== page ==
The Andalusian Triangle
Trip Start Mar 04, 2008
36Trip End Oct 06, 2008
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The triangle I refer to is the trio of major cities in the region. Sevilla, Cordoba and Granada. Here you can wander the maze of cobbled roads in Santa Cruz, Sevilla, the tight alleyways of the Cordoban Jewish quarter, and see the last remnants of the Moorishish empire at La Mezquita in Cordoba and the Alhambra in Granada.
So all that was pretty cool, but here are the highlights:
Met an interesting British chap and his lady on my second night in Sevilla
Met a cool Slovenian guy named Jona in Cordoba. Jona is a tour guide for a British travel company and consequently speaks perfect English, which unfortunately is still a necessary trait in potential friends for this pathetic single tongued north american. Jona also speaks Italian, Croatian, German, of course Slovenian, as well as his own blend of Italian/Spanish which he calls Spitalian. It consists of speaking Italian to the Spaniards, peppered with whatever Spanish words or phrases he can think of at the time. Despite his impressive language proficiency I was still able to teach him a thing or two about Spanish on our night out in Cordoba...'Hey! Hey Rob! How do you say 'asshole' in Spanish?!?'
Jona was going to rent a car in Granada and we planned to meet up after I ride my ass down there. 9,562,548,763 olive trees later I was in Granada. We picked up the car, piled a couple of girls in and hit the road. The wrong road. We headed up into the Sierra Nevadas, as planned, but we took the dead end highway
The highway skirts ridges and stops in at all sorts of cool little mountain towns. The big thing in this part of Spain is the cured ham. Shops have rows of salted pig legs hanging from the roof. Man, I just wanted to take a big ol' bite out of them but they are really pricey. I've talked about this stuff before...it is so good. I think I called it pork sashimi. It's the closest you can get to taking a bite out of a live pig. Delicious.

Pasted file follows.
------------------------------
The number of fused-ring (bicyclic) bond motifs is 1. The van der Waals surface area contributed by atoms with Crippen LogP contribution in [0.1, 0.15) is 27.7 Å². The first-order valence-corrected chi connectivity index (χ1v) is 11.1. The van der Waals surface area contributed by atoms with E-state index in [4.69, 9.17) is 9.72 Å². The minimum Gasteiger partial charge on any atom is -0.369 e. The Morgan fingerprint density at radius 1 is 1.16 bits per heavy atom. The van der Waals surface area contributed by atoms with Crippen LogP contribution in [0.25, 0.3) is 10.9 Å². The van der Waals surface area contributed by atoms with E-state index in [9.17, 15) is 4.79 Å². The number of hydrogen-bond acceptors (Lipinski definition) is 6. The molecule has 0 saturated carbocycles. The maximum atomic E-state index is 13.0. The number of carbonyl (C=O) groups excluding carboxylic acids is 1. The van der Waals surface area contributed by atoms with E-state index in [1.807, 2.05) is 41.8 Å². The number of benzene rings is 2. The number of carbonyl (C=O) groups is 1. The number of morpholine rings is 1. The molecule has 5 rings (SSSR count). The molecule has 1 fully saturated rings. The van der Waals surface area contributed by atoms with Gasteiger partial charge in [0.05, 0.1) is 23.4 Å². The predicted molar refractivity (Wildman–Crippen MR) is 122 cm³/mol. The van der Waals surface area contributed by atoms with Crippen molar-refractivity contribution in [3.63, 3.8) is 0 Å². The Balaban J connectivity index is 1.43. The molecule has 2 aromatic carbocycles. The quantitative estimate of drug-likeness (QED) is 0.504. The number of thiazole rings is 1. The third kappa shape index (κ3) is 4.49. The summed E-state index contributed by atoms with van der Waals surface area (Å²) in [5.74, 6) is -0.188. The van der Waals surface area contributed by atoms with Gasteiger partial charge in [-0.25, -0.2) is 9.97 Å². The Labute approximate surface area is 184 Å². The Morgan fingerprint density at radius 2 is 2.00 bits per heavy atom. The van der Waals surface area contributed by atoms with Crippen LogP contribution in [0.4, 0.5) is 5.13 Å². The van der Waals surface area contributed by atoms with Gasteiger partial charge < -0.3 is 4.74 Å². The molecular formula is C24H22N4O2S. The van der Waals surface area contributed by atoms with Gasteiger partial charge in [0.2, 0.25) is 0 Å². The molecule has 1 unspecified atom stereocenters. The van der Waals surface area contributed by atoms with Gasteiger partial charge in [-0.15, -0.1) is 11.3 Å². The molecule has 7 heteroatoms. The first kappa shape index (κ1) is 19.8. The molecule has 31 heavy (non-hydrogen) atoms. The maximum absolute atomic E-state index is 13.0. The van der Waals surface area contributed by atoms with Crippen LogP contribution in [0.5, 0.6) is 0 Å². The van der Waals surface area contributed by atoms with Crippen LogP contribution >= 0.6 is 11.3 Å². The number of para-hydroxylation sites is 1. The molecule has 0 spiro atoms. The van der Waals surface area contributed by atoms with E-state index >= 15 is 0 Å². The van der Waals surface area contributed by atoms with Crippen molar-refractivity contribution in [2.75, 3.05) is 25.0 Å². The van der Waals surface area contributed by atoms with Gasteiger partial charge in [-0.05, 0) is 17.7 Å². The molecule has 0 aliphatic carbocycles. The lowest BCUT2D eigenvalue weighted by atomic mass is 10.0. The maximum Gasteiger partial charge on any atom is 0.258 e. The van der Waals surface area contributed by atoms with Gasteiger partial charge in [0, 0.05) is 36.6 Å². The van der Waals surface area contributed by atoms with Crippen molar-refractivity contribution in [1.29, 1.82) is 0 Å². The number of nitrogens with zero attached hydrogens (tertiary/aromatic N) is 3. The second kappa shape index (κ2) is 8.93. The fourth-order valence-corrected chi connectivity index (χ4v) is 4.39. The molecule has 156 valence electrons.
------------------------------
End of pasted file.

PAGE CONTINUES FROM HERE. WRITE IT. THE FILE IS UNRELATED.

So out of the Nevadas and down into the dryest region in the continent. This is where they filmed a bunch of the old westerns. They've still got all the old movie prop towns set up for the tourists. Tumbleweed blows by on the roads in front of wood slat buildings and teepees.
Ok, enough tourist BS. Now we're off to the Cabo de Gata. Apparently it's the least touristed beach in the region. We got there as the sun was near setting, took a quick dip, well, Shell (Perth) and I did but the Slovenian and the American wussed out
Camp we found. Sort of. In amongst the garbage and plastic bottles we made a fire pit and got a good blazer going with the treated wood palettes. Threw in a couple of veggie packs, some bratwurst, uncorked a bottle of Cabernet and there you have it: an unforgetable night.
Jona had neglected to bring anything to sleep with, so he borrowed Shell's wet towel to lie on. It wasn't quite doing it for him so he tore the trunk lining out of the rent-a-car, lay on that and used the wet towel for a blanket. At least his feet were warm. After all this, he still ended up sleeping in the car. Jona my friend, when you come to Canada I will teach you how to camp.
Well, I'll cut this one off here. I'm retro-blogging right now and have a lot to catch up on!